It brings me no joy to write these words. The push for a $15 starter wage has negatively impacted the career prospects of employees who were just getting started in the workforce while extinguishing the businesses that employed them. I wish it were not so. But it’s important to document these consequences, lest policymakers elsewhere decide that the $15 movement is worth embracing.

Let’s start with automation. In 2013, when the Fight for $15 was still in its growth stage, I and others warned that union demands for a much higher minimum wage would force businesses with small profit margins to replace full-service employees with costly investments in self-service alternatives. At the time, labor groups accused business owners of crying wolf. It turns out the wolf was real.

Earlier this month, McDonald’s announced the nationwide roll-out of touchscreen self-service kiosks. In a video the company released to showcase the new customer experience, it’s striking to see employees who once would have managed a cash register now reduced to monitoring a customer’s choices at an iPad-style kiosk.

If you want more money, it is your personal responsibility to make yourself more valuable to your employer. Take a class, pick up a skill. It is not that difficult. Schadenfreude?

You can not make this stuff up - from Reuters:

Mexican cement maker ready to help Trump build border wall
A Mexican cement maker is ready to lend its services to U.S. President-elect Donald Trump to build the wall he wants to erect on the southern border of the United States to curb immigration.

"We can't be choosy," Enrique Escalante, Chief Executive Officer of Grupo Cementos de Chihuahua (GCC) said in an interview. "We're an important producer in that area and we have to respect our clients on both sides of the border."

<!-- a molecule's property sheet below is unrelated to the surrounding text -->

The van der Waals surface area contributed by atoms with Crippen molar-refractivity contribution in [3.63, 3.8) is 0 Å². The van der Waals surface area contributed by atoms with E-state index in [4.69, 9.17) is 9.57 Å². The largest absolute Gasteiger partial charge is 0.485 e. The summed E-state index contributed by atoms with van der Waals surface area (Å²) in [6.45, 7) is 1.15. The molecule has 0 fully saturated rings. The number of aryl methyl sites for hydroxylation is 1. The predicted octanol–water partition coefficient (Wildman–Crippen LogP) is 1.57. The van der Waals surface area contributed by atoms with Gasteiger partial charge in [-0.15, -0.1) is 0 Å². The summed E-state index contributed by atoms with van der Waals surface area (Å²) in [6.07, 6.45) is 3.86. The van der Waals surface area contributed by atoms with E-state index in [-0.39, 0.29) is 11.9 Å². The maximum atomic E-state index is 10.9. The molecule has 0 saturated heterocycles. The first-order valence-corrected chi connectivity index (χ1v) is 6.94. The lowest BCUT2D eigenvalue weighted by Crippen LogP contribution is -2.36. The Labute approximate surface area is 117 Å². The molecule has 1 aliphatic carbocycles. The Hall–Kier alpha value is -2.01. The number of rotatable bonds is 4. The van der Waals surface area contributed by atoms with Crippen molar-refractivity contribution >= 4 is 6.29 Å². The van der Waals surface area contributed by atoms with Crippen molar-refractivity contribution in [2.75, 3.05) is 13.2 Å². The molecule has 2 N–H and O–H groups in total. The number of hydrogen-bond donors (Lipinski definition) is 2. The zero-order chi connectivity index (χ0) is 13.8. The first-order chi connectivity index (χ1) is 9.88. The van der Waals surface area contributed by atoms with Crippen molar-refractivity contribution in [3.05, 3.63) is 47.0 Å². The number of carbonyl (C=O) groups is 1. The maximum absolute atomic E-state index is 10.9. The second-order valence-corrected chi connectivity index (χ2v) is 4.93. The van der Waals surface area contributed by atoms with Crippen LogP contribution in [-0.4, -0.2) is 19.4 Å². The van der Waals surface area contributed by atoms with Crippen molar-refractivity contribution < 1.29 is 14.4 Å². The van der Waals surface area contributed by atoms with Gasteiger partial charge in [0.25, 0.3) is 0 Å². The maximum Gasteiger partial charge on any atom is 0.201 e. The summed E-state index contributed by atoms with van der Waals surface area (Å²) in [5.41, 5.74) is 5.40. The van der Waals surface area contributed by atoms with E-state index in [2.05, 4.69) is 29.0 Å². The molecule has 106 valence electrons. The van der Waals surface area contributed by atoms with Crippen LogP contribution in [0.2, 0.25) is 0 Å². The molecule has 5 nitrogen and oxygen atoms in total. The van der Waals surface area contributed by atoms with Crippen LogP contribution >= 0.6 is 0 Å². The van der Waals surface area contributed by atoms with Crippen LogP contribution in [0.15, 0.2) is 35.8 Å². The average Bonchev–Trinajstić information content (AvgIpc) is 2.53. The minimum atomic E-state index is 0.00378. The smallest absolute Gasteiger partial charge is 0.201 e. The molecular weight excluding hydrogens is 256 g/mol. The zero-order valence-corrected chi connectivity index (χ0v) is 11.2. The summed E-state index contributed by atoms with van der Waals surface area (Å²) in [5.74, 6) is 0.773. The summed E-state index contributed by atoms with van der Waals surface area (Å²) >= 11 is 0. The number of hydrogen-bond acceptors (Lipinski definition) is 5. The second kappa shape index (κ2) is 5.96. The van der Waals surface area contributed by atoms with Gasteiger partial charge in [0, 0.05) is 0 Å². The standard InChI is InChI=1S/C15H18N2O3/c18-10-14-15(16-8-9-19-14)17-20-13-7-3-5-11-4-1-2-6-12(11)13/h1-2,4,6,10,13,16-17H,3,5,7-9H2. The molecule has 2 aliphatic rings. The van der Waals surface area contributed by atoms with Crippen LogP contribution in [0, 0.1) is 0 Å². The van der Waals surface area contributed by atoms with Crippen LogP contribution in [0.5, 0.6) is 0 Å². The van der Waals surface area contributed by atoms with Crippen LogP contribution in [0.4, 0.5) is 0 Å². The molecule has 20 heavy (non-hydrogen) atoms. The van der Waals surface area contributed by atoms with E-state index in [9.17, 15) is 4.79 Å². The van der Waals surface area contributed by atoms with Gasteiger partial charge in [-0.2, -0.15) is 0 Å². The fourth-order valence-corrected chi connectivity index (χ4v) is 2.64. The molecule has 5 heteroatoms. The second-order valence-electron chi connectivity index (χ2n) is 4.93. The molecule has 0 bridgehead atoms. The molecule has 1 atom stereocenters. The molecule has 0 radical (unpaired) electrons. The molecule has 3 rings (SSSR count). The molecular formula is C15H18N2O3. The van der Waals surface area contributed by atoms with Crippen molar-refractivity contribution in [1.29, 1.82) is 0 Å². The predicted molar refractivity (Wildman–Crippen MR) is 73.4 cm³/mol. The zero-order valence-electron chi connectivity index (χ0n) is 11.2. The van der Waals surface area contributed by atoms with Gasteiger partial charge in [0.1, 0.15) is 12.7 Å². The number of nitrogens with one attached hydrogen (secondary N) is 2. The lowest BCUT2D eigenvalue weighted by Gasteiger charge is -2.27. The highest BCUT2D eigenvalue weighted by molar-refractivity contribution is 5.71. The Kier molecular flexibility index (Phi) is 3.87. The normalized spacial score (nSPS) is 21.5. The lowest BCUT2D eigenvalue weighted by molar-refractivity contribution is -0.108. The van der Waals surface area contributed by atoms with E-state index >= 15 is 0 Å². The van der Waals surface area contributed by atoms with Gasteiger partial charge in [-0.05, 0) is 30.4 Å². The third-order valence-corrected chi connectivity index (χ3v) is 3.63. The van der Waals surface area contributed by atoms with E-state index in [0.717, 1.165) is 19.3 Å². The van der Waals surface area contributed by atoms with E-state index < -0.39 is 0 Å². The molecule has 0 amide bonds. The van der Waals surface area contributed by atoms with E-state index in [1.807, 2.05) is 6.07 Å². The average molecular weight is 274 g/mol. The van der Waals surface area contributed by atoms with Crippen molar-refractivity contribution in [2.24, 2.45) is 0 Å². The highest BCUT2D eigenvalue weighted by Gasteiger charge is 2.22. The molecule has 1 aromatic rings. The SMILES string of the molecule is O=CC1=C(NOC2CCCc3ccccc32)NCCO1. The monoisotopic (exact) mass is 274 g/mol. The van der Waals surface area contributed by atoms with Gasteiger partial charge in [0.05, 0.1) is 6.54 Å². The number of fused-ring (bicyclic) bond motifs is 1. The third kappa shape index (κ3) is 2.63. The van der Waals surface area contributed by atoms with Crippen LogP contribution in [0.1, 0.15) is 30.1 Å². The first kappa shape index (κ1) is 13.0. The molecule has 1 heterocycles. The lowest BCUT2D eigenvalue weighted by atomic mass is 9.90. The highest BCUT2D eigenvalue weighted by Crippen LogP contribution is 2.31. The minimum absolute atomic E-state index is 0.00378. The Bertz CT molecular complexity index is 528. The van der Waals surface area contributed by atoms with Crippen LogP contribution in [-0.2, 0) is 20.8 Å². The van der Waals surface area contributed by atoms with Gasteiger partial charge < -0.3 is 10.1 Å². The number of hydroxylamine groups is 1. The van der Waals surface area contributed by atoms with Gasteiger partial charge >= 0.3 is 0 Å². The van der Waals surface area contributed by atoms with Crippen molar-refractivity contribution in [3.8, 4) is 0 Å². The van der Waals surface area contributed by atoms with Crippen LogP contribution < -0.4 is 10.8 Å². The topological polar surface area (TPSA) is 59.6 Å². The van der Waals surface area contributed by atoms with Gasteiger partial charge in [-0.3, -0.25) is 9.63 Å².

A healthy business environment is good for everyone. The rising tide lifts all boats.

Creating jobs - President Trump

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An interesting demographic

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From the Bellingham Herald:

Move over, booze: 2016 is a milestone year for sales of pot in state
Marijuana sales passed a quiet milestone in Washington state in the first three months of 2016.

For the first time, residents and visitors as a whole spent more on cannabis products than on hard alcohol, based on an analysis of purchase and tax records from two state agencies.

In the first quarter of 2016, people spent $19.1 million more on marijuana than spirits, which includes the cost of the products and its associated taxes. By the second quarter, that gap increased to $52.3 million. Those amounts include taxes levied by the state on those products. Spirits sales do not include wine and beer. Marijuana sales include all cannabis products but not paraphernalia.

Makes a lot of sense - pot is more of a social lubricant than hard spirits. I wonder what the numbers would be if we subtracted restaurant spirit sales. Also, pot sales have not canibilized spirit sales:

Ozgo said spirits retailers have not seen a drop in sales volume since marijuana was legalized.

“In fact, the growth rate is at or equal to the national average over the last couple of years,” in Washington, he said. In other states with legal weed, “really it’s been a non-issue.”

The pot store in our little hamlet is doing a great business - lots of traffic. Good people too.

The Trump Presidency

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Great news from Bill Ford at The Gateway Pundit:

TRUMP EFFECT: Ford Calls Donald Trump – Says Plant Will Not Move to Mexico, Will Remain in Kentucky
Bill Ford, the Chairman of Ford Motors, called Donald Trump tonight and said he will be keeping the Lincoln plant in Kentucky- Not Mexico.

Trump tweeted the news tonight–


I had been a Dodge and Chrysler driver for the last 30 years but when it was time to get a new truck back in 2010, I decided to go with a Ford since they were the only car company that did not take a federal bailout. (here and here). Needless to say, I have been incredibly happy with my decision - when my truck sustained a large front-end collision in 2014, I replaced it with a new version of the same make, model and package. Got almost 50,000 miles on this rig and still a very happy camper. Ford does good stuff.

From FOX News:

New York Times publisher vows to 'rededicate' paper to reporting honestly
The publisher of The New York Times penned a letter to readers Friday promising that the paper would “reflect” on its coverage of this year’s election while rededicating itself to reporting on “America and the world” honestly.

Arthur O. Sulzberger Jr., the paper’s embattled publisher, appealed to Times readers for their continued support.

Well, the New York Times is losing money big-time. Sales are down, subscriptions are tanking. Maybe the leadership feels that they might want to start telling the truth instead of what the denizens of the East and West coast conurbations want to hear. See if that will turn things around.